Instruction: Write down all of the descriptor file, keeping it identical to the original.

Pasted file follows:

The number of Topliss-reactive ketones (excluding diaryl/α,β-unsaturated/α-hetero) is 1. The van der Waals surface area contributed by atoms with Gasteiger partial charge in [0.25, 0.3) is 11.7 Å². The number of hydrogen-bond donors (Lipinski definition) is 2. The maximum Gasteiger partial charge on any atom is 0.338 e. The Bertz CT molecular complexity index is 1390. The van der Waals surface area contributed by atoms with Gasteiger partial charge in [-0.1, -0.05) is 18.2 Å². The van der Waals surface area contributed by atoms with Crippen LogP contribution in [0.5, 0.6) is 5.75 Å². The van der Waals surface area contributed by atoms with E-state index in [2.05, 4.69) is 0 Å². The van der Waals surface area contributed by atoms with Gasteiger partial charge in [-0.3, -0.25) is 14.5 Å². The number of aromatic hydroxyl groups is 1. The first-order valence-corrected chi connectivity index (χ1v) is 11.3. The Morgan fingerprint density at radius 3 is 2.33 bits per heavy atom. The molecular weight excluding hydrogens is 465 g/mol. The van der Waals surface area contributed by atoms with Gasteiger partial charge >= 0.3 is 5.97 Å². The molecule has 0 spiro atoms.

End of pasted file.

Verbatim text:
The number of Topliss-reactive ketones (excluding diaryl/α,β-unsaturated/α-hetero) is 1. The van der Waals surface area contributed by atoms with Gasteiger partial charge in [0.25, 0.3) is 11.7 Å². The number of hydrogen-bond donors (Lipinski definition) is 2. The maximum Gasteiger partial charge on any atom is 0.338 e. The Bertz CT molecular complexity index is 1390. The van der Waals surface area contributed by atoms with Gasteiger partial charge in [-0.1, -0.05) is 18.2 Å². The van der Waals surface area contributed by atoms with Crippen LogP contribution in [0.5, 0.6) is 5.75 Å². The van der Waals surface area contributed by atoms with E-state index in [2.05, 4.69) is 0 Å². The van der Waals surface area contributed by atoms with Gasteiger partial charge in [-0.3, -0.25) is 14.5 Å². The number of aromatic hydroxyl groups is 1. The first-order valence-corrected chi connectivity index (χ1v) is 11.3. The Morgan fingerprint density at radius 3 is 2.33 bits per heavy atom. The molecular weight excluding hydrogens is 465 g/mol. The van der Waals surface area contributed by atoms with Gasteiger partial charge >= 0.3 is 5.97 Å². The molecule has 0 spiro atoms.